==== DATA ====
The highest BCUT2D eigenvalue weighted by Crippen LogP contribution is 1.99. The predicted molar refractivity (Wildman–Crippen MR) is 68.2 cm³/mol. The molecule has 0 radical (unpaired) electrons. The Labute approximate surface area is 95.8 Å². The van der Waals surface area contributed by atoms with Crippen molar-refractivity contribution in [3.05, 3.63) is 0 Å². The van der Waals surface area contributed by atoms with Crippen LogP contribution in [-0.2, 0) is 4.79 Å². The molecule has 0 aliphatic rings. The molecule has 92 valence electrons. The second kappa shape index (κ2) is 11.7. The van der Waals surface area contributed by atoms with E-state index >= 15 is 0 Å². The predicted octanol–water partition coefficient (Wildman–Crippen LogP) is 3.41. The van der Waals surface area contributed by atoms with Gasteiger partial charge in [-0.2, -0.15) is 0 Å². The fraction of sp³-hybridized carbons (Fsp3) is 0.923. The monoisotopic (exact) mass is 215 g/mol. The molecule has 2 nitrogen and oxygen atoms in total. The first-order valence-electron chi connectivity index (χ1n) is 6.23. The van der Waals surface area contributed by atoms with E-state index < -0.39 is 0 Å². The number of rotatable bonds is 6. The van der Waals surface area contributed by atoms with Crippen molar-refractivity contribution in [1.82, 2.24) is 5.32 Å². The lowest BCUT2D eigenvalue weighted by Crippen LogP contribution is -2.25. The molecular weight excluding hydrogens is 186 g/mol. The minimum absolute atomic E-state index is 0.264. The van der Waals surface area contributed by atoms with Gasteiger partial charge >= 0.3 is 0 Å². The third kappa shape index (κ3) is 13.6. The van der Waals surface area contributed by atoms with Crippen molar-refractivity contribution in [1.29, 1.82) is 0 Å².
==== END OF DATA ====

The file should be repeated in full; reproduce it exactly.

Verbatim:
The highest BCUT2D eigenvalue weighted by Crippen LogP contribution is 1.99. The predicted molar refractivity (Wildman–Crippen MR) is 68.2 cm³/mol. The molecule has 0 radical (unpaired) electrons. The Labute approximate surface area is 95.8 Å². The van der Waals surface area contributed by atoms with Crippen molar-refractivity contribution in [3.05, 3.63) is 0 Å². The van der Waals surface area contributed by atoms with Crippen LogP contribution in [-0.2, 0) is 4.79 Å². The molecule has 0 aliphatic rings. The molecule has 92 valence electrons. The second kappa shape index (κ2) is 11.7. The van der Waals surface area contributed by atoms with E-state index >= 15 is 0 Å². The predicted octanol–water partition coefficient (Wildman–Crippen LogP) is 3.41. The van der Waals surface area contributed by atoms with Gasteiger partial charge in [-0.2, -0.15) is 0 Å². The fraction of sp³-hybridized carbons (Fsp3) is 0.923. The monoisotopic (exact) mass is 215 g/mol. The molecule has 2 nitrogen and oxygen atoms in total. The first-order valence-electron chi connectivity index (χ1n) is 6.23. The van der Waals surface area contributed by atoms with E-state index < -0.39 is 0 Å². The number of rotatable bonds is 6. The van der Waals surface area contributed by atoms with Crippen molar-refractivity contribution in [1.82, 2.24) is 5.32 Å². The lowest BCUT2D eigenvalue weighted by Crippen LogP contribution is -2.25. The molecular weight excluding hydrogens is 186 g/mol. The minimum absolute atomic E-state index is 0.264. The van der Waals surface area contributed by atoms with Gasteiger partial charge >= 0.3 is 0 Å². The third kappa shape index (κ3) is 13.6. The van der Waals surface area contributed by atoms with Crippen molar-refractivity contribution in [1.29, 1.82) is 0 Å².